5. Very nice! Beautifully done.

  6. Nice work! My favorite 104 scheme.

  7. The hard work paid off on this one.
    It looks beautiful, Colin.

    • Thank you , John. It definitely takes some work to get a good result with BMF. As I said above, I may try a more "mixed media" method next time to avoid some of the trickier bending and blending.

  8. I bet it is not the last BMF you do with this fine result! If you get a day of sunshine you may want to try to take a picture outside in the sun, perhaps on some dark grey cardboard. That wil ensure no false light on your beautiful work Colin (@coling). Well done!

    • Thanks for the suggestion, Erik. Is this what you had in mind? I had a cramped space to work in and no way to clearly see what I was shooting with the ipad screen, but the pics are OK. The red is a bit more orange. One thing is how the cockpit detail comes through better. I couldn't get decent looking low angle shots. I will try my DSLR some time later.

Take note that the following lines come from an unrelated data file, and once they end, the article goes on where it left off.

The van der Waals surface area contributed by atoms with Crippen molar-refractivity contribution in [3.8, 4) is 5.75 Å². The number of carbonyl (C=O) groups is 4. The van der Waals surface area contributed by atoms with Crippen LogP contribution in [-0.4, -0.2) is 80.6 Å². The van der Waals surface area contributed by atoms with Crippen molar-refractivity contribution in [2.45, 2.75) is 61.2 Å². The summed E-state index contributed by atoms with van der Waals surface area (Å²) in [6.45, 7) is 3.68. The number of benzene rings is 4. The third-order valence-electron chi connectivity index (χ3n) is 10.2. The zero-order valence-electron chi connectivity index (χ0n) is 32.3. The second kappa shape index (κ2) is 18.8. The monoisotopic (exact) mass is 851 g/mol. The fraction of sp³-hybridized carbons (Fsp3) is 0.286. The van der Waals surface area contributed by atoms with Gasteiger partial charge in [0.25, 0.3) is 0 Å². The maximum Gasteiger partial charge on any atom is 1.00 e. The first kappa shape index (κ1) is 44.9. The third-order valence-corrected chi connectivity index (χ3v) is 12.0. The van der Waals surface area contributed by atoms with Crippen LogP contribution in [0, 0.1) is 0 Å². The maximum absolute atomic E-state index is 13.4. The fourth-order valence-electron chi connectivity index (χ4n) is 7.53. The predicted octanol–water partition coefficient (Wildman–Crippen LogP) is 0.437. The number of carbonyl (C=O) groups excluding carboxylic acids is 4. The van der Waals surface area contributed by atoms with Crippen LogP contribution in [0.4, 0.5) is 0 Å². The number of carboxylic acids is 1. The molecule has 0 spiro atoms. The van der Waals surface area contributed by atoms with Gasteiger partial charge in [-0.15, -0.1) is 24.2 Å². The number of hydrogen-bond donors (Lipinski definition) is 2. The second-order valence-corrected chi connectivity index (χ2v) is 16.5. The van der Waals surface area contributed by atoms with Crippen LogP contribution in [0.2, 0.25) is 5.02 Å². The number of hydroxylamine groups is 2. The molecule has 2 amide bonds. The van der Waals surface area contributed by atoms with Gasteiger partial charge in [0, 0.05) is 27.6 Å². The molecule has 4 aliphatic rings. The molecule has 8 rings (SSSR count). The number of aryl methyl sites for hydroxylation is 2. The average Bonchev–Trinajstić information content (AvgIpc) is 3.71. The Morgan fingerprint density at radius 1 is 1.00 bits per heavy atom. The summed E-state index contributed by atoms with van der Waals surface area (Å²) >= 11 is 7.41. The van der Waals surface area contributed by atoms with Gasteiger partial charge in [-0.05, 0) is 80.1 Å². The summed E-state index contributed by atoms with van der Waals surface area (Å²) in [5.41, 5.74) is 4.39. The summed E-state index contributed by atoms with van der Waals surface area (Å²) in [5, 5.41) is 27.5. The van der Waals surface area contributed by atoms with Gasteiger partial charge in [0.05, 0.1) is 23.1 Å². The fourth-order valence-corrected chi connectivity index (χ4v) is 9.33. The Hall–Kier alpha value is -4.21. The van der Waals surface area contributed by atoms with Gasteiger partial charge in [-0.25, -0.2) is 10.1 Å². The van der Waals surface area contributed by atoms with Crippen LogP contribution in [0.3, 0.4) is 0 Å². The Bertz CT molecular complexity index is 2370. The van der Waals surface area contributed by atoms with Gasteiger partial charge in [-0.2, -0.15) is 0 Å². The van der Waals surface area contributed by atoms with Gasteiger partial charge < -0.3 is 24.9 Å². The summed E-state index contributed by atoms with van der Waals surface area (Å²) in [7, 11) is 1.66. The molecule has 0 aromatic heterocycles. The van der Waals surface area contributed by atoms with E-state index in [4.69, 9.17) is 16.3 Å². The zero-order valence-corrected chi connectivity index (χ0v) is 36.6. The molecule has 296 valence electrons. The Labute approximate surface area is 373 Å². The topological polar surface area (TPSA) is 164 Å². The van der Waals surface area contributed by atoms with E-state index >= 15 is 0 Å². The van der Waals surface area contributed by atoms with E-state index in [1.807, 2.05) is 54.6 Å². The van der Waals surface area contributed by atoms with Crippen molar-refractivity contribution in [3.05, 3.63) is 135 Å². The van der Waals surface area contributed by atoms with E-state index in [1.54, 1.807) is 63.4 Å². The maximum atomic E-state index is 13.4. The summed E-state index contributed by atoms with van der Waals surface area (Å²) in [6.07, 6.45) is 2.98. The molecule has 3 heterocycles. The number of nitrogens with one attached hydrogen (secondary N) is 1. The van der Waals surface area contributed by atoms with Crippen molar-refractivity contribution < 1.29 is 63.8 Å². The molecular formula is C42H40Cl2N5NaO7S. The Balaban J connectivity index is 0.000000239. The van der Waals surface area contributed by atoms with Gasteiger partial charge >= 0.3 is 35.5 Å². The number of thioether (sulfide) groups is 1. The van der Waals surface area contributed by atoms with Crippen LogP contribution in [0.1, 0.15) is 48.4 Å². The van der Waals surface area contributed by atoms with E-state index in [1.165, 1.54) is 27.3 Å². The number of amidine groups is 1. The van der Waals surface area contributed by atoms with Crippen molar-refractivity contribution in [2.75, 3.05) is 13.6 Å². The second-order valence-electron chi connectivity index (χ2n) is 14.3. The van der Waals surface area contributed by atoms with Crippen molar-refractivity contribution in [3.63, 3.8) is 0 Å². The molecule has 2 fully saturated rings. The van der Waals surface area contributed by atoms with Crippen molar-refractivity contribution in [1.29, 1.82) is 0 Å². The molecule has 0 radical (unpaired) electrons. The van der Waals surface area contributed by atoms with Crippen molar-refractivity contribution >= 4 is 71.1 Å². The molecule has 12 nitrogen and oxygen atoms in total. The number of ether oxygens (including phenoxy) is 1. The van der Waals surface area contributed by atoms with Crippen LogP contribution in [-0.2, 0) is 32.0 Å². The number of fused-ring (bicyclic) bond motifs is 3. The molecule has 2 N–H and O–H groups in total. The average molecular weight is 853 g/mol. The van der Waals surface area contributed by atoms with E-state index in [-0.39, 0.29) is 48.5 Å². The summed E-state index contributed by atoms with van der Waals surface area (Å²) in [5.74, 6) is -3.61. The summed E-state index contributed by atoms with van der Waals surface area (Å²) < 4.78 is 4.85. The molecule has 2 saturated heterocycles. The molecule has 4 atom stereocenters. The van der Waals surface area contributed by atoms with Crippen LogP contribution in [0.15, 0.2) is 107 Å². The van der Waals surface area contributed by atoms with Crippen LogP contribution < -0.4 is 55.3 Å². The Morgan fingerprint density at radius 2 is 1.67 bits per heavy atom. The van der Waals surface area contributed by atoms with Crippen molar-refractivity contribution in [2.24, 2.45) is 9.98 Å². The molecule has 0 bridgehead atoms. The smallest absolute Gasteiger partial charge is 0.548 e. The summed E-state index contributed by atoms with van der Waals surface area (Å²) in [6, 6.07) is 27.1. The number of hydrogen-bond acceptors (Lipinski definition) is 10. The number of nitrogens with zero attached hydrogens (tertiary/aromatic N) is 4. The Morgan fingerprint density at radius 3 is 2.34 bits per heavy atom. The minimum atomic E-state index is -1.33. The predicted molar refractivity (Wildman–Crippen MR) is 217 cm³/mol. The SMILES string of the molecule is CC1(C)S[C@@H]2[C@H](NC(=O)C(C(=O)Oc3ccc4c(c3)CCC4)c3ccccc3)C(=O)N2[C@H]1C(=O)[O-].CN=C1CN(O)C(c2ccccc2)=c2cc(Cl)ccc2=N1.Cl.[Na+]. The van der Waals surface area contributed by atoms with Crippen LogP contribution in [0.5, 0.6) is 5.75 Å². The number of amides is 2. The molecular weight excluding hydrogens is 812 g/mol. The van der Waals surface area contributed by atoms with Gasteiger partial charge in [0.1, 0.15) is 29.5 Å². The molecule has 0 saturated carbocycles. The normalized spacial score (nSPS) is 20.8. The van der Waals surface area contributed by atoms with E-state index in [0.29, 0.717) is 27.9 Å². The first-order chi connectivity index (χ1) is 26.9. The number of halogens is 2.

4 attached images. Click to enlarge.

  9. Wow Colin, that's impressive. Well done, I like it.

  10. Looks great ! I was fortunate to see one perform at 14 wing Greenwood in 1974, along with four CF 101 Voodoos. Quite a show. Both have been modeling subjects for me since.

    • Thanks, Phil. Nice that you got a chance to see both the 101 and 104 when they were in service. I only saw the 101 at the Abbotsford Air Show in BC as a kid. They were flying out of Comox on Vancouver Island. I have the Kitty Hawk F-101B in 1/48th scale in my stash, as well as more Leading Edge RCAF decals for it. I tried to rescribe the Monogram F-101 awhile back but found it too much work, so Kitty Hawk's model was a must have for me. Unlike BMF, re-scribing is not something I have a lot of patience for.